Designed for learning

learning – teaching – research – design – technology

Design Inquiry of Learning

The Design Inquiry model (see Fig. 1) combines the iterative structure of educational design research with the principles of inquiry learning . Educational practitioners follow a cycle of:

  1. Defining their project
  2. Investigating the context in which it is situated and identifying appropriate techno-pedagogical theories
  3. Reviewing relevant cases
  4. Conceptualizing a solution
  5. Implementing a prototype of that solution,
  6. Evaluating it
  7. Reflecting on the process.

 DIL

Fig. 1. The Design Inquiry model

Although this cycle is presented as a neat linear progression, in reality project work is messy and iterative. Practitioners revisit various points as their understanding evolves.

Diana Laurillard (2013) argues that teaching should be repositioned as a design science, in line with paradigmatic distinction of between natural science which describes how the world is, and design science which is concerned with how it should be. Ideally, we would want teachers to adopt a design science stance towards their practice. However, it would be unrealistic to expect practitioners to allocate the resources required for rigorous and systematic scientific investigation. Instead, we propose a model of design inquiry – a projection of the ideal of design science into realistic settings.

define learning design as “the act of devising new practices, plans of activity, resources and tools aimed at achieving particular educational aims in a given situation”. In that sense, every learning design is a hypothesis about learning: when we design a learning activity, resource or tool we are implicitly claiming that within a given context, learners engaging with the designed artefact will achieve particular educational aims. Such a claim can be the seed hypothesis for a process of inquiry.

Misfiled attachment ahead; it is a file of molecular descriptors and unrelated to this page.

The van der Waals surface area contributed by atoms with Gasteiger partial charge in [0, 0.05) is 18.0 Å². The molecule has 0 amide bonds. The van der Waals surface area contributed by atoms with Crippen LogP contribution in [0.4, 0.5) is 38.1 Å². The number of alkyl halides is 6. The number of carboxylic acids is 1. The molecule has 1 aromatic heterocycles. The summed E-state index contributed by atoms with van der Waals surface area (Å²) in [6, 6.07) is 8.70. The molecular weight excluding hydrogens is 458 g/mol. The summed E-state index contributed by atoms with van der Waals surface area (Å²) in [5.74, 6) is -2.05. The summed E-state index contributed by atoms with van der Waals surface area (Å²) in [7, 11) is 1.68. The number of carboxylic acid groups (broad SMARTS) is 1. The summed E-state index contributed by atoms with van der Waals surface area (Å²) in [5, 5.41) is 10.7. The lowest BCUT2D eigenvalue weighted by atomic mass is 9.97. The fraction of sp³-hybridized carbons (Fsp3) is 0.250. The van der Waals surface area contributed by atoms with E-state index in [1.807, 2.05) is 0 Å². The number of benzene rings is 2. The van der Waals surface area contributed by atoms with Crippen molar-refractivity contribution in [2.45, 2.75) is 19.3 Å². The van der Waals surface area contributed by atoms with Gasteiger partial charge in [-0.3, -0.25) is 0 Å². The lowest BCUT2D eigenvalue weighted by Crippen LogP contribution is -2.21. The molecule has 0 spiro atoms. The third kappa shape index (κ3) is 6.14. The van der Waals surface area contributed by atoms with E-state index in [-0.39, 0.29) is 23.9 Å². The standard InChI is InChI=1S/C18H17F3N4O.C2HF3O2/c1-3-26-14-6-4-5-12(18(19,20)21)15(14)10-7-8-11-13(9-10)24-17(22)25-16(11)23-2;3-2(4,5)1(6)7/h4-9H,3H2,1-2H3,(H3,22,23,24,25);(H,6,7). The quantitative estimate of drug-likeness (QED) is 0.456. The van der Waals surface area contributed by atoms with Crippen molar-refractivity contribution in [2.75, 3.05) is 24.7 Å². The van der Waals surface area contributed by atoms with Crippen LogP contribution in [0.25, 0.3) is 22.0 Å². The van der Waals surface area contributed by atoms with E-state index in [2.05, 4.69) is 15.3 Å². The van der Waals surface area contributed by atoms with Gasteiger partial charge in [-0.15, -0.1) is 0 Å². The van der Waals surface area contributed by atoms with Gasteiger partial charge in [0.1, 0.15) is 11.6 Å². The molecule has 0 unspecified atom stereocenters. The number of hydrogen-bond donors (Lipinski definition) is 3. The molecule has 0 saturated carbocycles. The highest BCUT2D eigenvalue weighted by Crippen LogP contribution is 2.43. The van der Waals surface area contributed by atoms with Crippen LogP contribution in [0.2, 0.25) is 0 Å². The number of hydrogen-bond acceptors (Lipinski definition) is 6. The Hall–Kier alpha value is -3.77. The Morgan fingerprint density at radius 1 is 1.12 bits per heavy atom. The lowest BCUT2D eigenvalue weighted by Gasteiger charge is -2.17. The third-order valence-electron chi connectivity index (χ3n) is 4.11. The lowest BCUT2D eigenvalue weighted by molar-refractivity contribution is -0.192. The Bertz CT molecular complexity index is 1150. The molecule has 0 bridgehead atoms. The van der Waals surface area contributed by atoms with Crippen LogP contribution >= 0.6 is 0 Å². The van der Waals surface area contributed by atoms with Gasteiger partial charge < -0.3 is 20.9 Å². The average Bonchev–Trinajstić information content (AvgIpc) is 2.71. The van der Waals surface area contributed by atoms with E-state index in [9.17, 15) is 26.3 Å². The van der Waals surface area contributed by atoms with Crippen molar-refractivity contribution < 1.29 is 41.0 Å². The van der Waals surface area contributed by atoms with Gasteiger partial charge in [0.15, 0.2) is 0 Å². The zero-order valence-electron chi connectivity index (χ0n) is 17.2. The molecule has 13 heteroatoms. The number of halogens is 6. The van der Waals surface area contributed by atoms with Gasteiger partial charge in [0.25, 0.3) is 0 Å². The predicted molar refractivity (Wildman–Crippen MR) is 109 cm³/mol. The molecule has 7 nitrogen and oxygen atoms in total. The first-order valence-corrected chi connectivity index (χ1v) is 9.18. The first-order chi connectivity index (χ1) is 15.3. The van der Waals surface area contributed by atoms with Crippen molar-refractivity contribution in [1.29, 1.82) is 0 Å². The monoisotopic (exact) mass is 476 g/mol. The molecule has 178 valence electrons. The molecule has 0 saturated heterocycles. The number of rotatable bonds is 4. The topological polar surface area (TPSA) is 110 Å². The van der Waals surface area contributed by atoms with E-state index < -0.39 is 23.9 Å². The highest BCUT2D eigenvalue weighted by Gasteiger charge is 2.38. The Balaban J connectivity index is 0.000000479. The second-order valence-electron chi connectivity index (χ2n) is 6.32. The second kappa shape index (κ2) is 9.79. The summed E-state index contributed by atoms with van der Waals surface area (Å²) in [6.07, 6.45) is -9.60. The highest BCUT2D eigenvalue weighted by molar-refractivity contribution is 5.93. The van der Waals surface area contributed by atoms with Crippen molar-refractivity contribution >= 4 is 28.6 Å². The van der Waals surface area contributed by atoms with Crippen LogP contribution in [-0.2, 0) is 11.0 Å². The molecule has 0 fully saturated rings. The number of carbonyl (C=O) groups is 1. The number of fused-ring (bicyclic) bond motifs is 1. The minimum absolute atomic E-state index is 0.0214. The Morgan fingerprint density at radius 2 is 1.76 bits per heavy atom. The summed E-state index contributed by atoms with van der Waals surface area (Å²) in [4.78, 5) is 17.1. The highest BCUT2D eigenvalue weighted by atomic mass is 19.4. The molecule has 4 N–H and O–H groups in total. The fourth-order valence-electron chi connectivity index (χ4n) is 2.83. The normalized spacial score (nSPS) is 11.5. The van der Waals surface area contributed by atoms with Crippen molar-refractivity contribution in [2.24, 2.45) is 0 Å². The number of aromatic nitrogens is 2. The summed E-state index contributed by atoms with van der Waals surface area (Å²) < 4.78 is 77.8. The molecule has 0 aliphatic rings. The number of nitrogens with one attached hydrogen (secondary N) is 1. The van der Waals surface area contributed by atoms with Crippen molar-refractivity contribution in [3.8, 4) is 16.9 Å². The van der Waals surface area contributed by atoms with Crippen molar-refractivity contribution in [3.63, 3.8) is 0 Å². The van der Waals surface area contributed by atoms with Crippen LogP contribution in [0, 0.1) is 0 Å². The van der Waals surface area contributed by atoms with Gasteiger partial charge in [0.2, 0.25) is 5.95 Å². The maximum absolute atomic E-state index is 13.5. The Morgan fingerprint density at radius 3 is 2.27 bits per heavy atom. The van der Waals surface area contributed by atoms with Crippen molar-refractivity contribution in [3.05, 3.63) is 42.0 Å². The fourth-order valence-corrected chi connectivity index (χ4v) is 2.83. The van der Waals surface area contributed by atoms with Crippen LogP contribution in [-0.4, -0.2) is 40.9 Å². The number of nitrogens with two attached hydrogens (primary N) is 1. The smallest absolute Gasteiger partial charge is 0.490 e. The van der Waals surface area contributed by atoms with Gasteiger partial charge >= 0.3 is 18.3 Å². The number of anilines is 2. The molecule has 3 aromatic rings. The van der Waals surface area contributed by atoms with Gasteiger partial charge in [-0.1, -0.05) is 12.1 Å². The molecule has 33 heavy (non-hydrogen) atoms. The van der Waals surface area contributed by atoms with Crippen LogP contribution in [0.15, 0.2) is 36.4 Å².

Recent studies (e.g. Voogt et al, 2011) demonstrate how training teachers as learning designers enhances not only their practical skills, but also their theoretical understanding . Positioning their design initiatives in an inquiry cycle can further enhance their development, by adding an extra layer of rigor, and connecting educational theory to concrete experiences.

The design inquiry of learning approach is at the core of the Learning Design Studio model , which has been used in several MA courses and in the recently conducted Open Learning Design Studio MOOC (Mor & Mogilevsky, 2013a; 2013b).

References

Laurillard, D. (2012), Teaching as a Design Science: Building Pedagogical Patterns for Learning and Technology. , Routledge, Taylor & Francis Group , 7625 Empire Drive, Florence, KY 41042

Mor, Y. & Mogilevsky, O. (2013a), Learning design studio: educational practice as design inquiry of learning, in ‘Scaling up Learning for Sustained Impact’ , Springer Berlin Heidelberg, , pp. 233–245

Mor, Y. & Mogilevsky, O. (2013b), ‘The Learning Design Studio: Collaborative Design Inquiry as Teachers’ Professional Development‘, Research in Learning Technology 21

Voogt, J.; Westbroek, H.; Handelzalts, A.; Walraven, A.; McKenney, S.; Pieters, J. & de Vries, B. (2011), ‘Teacher learning in collaborative curriculum design’, Teaching and Teacher Education27 (8) , 1235 – 124

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October 30, 2013 - Posted by | design, learning design

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